Skip to main content

Wolf Rabies

Wolf rabies in North America has been known to occur only infrequently, though in the eastern Mediterranean wolves are important carriers of the disease. There had been only six verified cases of rabies in American wolves prior to 1977, when at least six wolves in one Alaskan pack died of rabies within a period of weeks.

While studying a wolf pack of ten animals on the upper Hulahula River of northeast Alaska, Richard C. Chapman noted strange behavior by one member of the group. Between vicious attacks on other members of the pack, this wolf wandered back and forth and pursued other unusual and aimless activities.

Writing in the July 28, 1978, issue of Science magazine, Chapman told about the wolf later approaching his tent. After being driven off by shouting and banging of pots, the wolf later returned and was beaten off twice more by raps on the head with an old boot. Chapman finally shot the wolf with a pistol. The dead wolf was found to be rabid; its stomach contained wolf hair, moss, wood chips and sand. Evidently, the wolf transmitted rabies to other members of the pack since two to three weeks later six of the remaining wolves in the pack died.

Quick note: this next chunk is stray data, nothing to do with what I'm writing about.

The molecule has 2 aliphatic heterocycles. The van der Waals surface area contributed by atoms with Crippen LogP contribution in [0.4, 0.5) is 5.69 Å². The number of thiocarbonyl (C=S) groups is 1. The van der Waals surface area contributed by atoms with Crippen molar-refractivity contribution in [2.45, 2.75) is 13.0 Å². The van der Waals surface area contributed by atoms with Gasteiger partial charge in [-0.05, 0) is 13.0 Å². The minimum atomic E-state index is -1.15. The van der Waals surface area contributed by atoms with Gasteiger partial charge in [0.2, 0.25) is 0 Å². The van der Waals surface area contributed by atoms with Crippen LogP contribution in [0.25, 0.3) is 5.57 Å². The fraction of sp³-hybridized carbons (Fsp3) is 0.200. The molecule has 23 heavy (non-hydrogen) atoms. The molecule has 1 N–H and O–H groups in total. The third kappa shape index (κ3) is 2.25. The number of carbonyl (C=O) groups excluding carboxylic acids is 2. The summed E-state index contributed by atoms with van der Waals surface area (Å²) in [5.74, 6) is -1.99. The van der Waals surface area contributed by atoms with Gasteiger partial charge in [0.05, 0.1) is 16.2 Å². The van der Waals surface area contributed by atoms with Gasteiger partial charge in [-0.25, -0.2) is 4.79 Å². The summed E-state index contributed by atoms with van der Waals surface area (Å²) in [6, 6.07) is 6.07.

Transmission of rabies from wolf pack to wolf pack in northern Alaska is thought to be unlikely since the density of wolves is low (one per 180 square kilometers), and each pack tends to keep in its own territory. However, wolves do chase and attempt to kill arctic foxes. Unlike the wolves, the foxes do at times range over great distances, and they are often afflicted by rabies. Since rabies can be contracted by eating a rabid animal or even inhaling contaminated air, the wolves can easily get rabies from foxes.